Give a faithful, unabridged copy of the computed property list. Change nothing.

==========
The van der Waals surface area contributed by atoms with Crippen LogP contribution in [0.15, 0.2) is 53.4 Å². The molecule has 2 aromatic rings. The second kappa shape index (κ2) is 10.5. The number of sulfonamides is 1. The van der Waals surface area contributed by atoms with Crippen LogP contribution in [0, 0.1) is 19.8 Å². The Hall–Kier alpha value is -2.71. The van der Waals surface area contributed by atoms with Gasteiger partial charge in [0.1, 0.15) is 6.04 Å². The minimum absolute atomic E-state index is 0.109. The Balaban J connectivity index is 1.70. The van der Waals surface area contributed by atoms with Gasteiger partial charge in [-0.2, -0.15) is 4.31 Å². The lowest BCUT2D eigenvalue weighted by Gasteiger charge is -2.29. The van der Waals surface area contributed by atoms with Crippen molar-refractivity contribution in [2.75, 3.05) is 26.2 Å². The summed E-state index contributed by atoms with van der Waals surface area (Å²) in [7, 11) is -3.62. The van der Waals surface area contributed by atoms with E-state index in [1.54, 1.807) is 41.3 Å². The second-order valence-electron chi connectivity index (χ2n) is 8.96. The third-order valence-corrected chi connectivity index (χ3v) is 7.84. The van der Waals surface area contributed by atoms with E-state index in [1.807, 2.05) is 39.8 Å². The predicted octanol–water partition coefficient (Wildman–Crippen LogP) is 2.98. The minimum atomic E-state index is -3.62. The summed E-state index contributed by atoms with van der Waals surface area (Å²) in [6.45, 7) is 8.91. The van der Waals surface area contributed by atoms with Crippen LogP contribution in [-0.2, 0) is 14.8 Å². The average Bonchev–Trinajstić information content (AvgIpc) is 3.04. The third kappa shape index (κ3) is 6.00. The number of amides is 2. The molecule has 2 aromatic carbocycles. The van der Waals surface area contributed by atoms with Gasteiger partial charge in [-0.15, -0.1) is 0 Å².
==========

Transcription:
The van der Waals surface area contributed by atoms with Crippen LogP contribution in [0.15, 0.2) is 53.4 Å². The molecule has 2 aromatic rings. The second kappa shape index (κ2) is 10.5. The number of sulfonamides is 1. The van der Waals surface area contributed by atoms with Crippen LogP contribution in [0, 0.1) is 19.8 Å². The Hall–Kier alpha value is -2.71. The van der Waals surface area contributed by atoms with Gasteiger partial charge in [0.1, 0.15) is 6.04 Å². The minimum absolute atomic E-state index is 0.109. The Balaban J connectivity index is 1.70. The van der Waals surface area contributed by atoms with Gasteiger partial charge in [-0.2, -0.15) is 4.31 Å². The lowest BCUT2D eigenvalue weighted by Gasteiger charge is -2.29. The van der Waals surface area contributed by atoms with Crippen molar-refractivity contribution in [2.75, 3.05) is 26.2 Å². The summed E-state index contributed by atoms with van der Waals surface area (Å²) in [7, 11) is -3.62. The van der Waals surface area contributed by atoms with E-state index in [1.54, 1.807) is 41.3 Å². The second-order valence-electron chi connectivity index (χ2n) is 8.96. The third-order valence-corrected chi connectivity index (χ3v) is 7.84. The van der Waals surface area contributed by atoms with E-state index in [1.807, 2.05) is 39.8 Å². The predicted octanol–water partition coefficient (Wildman–Crippen LogP) is 2.98. The minimum atomic E-state index is -3.62. The summed E-state index contributed by atoms with van der Waals surface area (Å²) in [6.45, 7) is 8.91. The van der Waals surface area contributed by atoms with Crippen LogP contribution in [-0.2, 0) is 14.8 Å². The average Bonchev–Trinajstić information content (AvgIpc) is 3.04. The third kappa shape index (κ3) is 6.00. The number of amides is 2. The molecule has 2 aromatic carbocycles. The van der Waals surface area contributed by atoms with Gasteiger partial charge in [-0.15, -0.1) is 0 Å².